UK government is considering the feasibility of a full liberalisation of crop spraying drone

crop spraying droneFlyDragon 4R 16L crop spraying drone

DRONES could deliver precise and targeted doses of agri-chemicals to crops, vastly reducing the overall amount of chemicals used.  but in the UK does not allow use crop spraying drone for agriculture spraying, although there is a derogation available through the Health and Safety Executive.

As things stand, crop spraying is governed by rules designed around boom sprayers, and currently forbids aerial spraying because of the high risk of chemical drift.

Discussing the concept in a recent webinar, a panel of sector experts noted that drones were already being used for surveying, mapping, crop monitoring and disease detection, and employing them to apply actual crop treatments was an obvious opportunity for the sector.

“Precision technology can tackle key agricultural challenges – using variable rate and precise application can reduce spray use and improve yields,” explained Hannah Tew, ecosystem director at Connected Places Catapult, the British government's innovation agency for autonomous vehicles

Bryn Bircher, policy officer at HSE, acknowledged that drone technology was advancing all the time: “We’re heading into the fourth agricultural revolution and things are changing rapidly, but chemicals will still be around for a while.
crop spraying droneFlyDragon hybrid 16L spot crop spraying drone for Malaysian Oil Palm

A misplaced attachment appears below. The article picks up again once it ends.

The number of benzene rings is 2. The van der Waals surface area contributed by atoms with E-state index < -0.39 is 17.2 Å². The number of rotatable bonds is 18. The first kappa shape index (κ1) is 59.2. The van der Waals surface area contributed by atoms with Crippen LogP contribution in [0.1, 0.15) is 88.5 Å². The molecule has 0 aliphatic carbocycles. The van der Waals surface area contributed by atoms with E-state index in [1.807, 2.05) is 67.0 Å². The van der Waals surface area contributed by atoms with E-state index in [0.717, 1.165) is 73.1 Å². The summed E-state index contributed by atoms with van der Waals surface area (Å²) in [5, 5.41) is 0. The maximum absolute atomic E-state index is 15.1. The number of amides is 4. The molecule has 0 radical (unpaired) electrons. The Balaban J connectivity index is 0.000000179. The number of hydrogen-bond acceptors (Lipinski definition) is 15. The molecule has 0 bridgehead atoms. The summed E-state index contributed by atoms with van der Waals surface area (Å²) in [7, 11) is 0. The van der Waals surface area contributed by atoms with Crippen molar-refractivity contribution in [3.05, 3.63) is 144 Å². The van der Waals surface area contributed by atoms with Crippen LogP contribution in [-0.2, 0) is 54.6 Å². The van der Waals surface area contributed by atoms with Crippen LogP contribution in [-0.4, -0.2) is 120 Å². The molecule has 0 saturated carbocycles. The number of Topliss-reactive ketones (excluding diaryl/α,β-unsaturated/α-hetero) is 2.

Regulatory challenges aside, the HSE is now working alongside the Civil Aviation Authority (CAA) to establish what can be done to make drone operations safe. “It is possible to apply for a permit, which will be unique to each business,” said Mr Bircher. “We want to support new tech and I hope we can do so, with the existing legislation.”

Were they to be made legal, sprayer drones have been claimed to offer an 'impressive' time saving. “A drone with a 20-litre tank can cover 15 hectares an hour,” said Robert Pearson at Auto Spray Solutions.

Jack Wrangham at Drone Ag stressed that drones would not replace conventional systems, but supplement them. “People will only use the drone if it’s better for the job than the conventional way."

But it is not just spraying that drones could be useful for – they could be used for mapping, applying solid fertiliser, seeds and slug pellets. “Farmers could get field reports in minutes, just from flying a drone across the field – close up imagery can be used for crop uniformity and accessing the severity of weed patches,” said Mr Wrangham. “This could inform variable rate applications, so chemicals are only applied where necessary.”